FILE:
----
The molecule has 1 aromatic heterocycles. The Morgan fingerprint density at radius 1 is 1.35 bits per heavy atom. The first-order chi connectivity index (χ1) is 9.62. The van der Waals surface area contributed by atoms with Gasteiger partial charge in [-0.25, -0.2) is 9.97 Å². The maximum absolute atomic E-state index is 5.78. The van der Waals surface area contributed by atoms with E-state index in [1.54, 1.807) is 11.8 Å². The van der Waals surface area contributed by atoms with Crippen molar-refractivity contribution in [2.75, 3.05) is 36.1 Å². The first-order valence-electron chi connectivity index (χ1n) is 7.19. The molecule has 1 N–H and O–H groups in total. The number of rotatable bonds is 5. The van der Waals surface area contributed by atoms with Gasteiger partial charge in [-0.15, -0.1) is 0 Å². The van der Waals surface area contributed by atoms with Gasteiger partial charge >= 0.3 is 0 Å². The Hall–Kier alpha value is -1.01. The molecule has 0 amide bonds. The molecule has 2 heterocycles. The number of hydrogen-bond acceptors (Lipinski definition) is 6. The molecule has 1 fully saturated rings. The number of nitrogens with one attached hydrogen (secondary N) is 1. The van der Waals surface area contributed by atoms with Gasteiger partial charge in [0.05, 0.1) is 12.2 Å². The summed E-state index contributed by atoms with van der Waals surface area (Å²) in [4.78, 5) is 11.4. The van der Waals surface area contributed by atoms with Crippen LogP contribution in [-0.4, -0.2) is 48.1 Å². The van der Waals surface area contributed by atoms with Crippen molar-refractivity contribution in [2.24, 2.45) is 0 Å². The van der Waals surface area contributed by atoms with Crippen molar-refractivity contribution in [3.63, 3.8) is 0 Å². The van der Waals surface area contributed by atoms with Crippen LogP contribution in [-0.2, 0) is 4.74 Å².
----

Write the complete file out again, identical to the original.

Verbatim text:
The molecule has 1 aromatic heterocycles. The Morgan fingerprint density at radius 1 is 1.35 bits per heavy atom. The first-order chi connectivity index (χ1) is 9.62. The van der Waals surface area contributed by atoms with Gasteiger partial charge in [-0.25, -0.2) is 9.97 Å². The maximum absolute atomic E-state index is 5.78. The van der Waals surface area contributed by atoms with E-state index in [1.54, 1.807) is 11.8 Å². The van der Waals surface area contributed by atoms with Crippen molar-refractivity contribution in [2.75, 3.05) is 36.1 Å². The first-order valence-electron chi connectivity index (χ1n) is 7.19. The molecule has 1 N–H and O–H groups in total. The number of rotatable bonds is 5. The van der Waals surface area contributed by atoms with Gasteiger partial charge in [-0.15, -0.1) is 0 Å². The van der Waals surface area contributed by atoms with Gasteiger partial charge >= 0.3 is 0 Å². The Hall–Kier alpha value is -1.01. The molecule has 0 amide bonds. The molecule has 2 heterocycles. The number of hydrogen-bond acceptors (Lipinski definition) is 6. The molecule has 1 fully saturated rings. The number of nitrogens with one attached hydrogen (secondary N) is 1. The van der Waals surface area contributed by atoms with Gasteiger partial charge in [0.05, 0.1) is 12.2 Å². The summed E-state index contributed by atoms with van der Waals surface area (Å²) in [4.78, 5) is 11.4. The van der Waals surface area contributed by atoms with Crippen LogP contribution in [-0.4, -0.2) is 48.1 Å². The van der Waals surface area contributed by atoms with Crippen molar-refractivity contribution in [2.24, 2.45) is 0 Å². The van der Waals surface area contributed by atoms with Crippen molar-refractivity contribution in [3.63, 3.8) is 0 Å². The van der Waals surface area contributed by atoms with Crippen LogP contribution in [-0.2, 0) is 4.74 Å².